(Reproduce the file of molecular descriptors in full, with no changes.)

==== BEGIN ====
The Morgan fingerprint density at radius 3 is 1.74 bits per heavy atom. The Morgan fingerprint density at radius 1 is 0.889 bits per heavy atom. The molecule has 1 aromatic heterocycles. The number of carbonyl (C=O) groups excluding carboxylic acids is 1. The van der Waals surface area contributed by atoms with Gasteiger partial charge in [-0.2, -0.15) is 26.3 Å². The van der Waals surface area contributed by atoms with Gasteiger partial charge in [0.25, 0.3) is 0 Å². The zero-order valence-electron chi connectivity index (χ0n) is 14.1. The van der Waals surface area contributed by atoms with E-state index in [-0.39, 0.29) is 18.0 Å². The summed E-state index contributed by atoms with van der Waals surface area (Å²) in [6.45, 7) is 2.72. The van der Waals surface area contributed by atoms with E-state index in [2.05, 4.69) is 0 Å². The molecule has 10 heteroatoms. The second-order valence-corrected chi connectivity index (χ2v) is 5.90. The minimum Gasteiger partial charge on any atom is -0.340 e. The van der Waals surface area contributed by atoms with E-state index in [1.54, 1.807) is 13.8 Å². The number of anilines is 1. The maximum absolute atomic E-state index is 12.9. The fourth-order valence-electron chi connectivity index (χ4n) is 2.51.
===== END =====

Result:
The Morgan fingerprint density at radius 3 is 1.74 bits per heavy atom. The Morgan fingerprint density at radius 1 is 0.889 bits per heavy atom. The molecule has 1 aromatic heterocycles. The number of carbonyl (C=O) groups excluding carboxylic acids is 1. The van der Waals surface area contributed by atoms with Gasteiger partial charge in [-0.2, -0.15) is 26.3 Å². The van der Waals surface area contributed by atoms with Gasteiger partial charge in [0.25, 0.3) is 0 Å². The zero-order valence-electron chi connectivity index (χ0n) is 14.1. The van der Waals surface area contributed by atoms with E-state index in [-0.39, 0.29) is 18.0 Å². The summed E-state index contributed by atoms with van der Waals surface area (Å²) in [6.45, 7) is 2.72. The van der Waals surface area contributed by atoms with E-state index in [2.05, 4.69) is 0 Å². The molecule has 10 heteroatoms. The second-order valence-corrected chi connectivity index (χ2v) is 5.90. The minimum Gasteiger partial charge on any atom is -0.340 e. The van der Waals surface area contributed by atoms with E-state index in [1.54, 1.807) is 13.8 Å². The number of anilines is 1. The maximum absolute atomic E-state index is 12.9. The fourth-order valence-electron chi connectivity index (χ4n) is 2.51.